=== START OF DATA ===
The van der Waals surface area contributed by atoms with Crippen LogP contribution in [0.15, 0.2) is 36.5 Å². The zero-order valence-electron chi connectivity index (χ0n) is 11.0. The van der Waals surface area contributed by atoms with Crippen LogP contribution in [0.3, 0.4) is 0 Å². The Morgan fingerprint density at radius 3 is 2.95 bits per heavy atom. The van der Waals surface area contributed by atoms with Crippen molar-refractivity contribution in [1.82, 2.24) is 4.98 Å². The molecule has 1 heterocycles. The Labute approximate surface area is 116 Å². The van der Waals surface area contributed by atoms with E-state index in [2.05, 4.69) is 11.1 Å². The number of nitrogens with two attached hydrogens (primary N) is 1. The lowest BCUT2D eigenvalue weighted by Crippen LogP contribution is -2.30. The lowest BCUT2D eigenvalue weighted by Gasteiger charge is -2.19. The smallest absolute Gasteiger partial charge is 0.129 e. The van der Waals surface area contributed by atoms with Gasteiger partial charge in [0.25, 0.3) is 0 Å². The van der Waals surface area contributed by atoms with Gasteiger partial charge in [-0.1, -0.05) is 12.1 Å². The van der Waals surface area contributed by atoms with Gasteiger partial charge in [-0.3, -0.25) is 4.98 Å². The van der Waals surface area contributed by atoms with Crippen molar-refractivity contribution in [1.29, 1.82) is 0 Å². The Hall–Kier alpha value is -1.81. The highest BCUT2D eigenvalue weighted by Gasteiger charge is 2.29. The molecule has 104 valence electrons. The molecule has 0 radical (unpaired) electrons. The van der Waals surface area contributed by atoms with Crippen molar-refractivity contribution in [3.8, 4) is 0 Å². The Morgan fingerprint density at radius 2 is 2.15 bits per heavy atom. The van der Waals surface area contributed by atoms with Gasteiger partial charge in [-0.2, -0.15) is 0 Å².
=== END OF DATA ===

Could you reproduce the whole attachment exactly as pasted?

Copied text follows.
The van der Waals surface area contributed by atoms with Crippen LogP contribution in [0.15, 0.2) is 36.5 Å². The zero-order valence-electron chi connectivity index (χ0n) is 11.0. The van der Waals surface area contributed by atoms with Crippen LogP contribution in [0.3, 0.4) is 0 Å². The Morgan fingerprint density at radius 3 is 2.95 bits per heavy atom. The van der Waals surface area contributed by atoms with Crippen molar-refractivity contribution in [1.82, 2.24) is 4.98 Å². The molecule has 1 heterocycles. The Labute approximate surface area is 116 Å². The van der Waals surface area contributed by atoms with E-state index in [2.05, 4.69) is 11.1 Å². The number of nitrogens with two attached hydrogens (primary N) is 1. The lowest BCUT2D eigenvalue weighted by Crippen LogP contribution is -2.30. The lowest BCUT2D eigenvalue weighted by Gasteiger charge is -2.19. The smallest absolute Gasteiger partial charge is 0.129 e. The van der Waals surface area contributed by atoms with Gasteiger partial charge in [0.25, 0.3) is 0 Å². The van der Waals surface area contributed by atoms with Gasteiger partial charge in [-0.1, -0.05) is 12.1 Å². The van der Waals surface area contributed by atoms with Gasteiger partial charge in [-0.3, -0.25) is 4.98 Å². The van der Waals surface area contributed by atoms with Crippen molar-refractivity contribution in [1.29, 1.82) is 0 Å². The Hall–Kier alpha value is -1.81. The highest BCUT2D eigenvalue weighted by Gasteiger charge is 2.29. The molecule has 104 valence electrons. The molecule has 0 radical (unpaired) electrons. The van der Waals surface area contributed by atoms with Crippen molar-refractivity contribution in [3.8, 4) is 0 Å². The Morgan fingerprint density at radius 2 is 2.15 bits per heavy atom. The van der Waals surface area contributed by atoms with Gasteiger partial charge in [-0.2, -0.15) is 0 Å².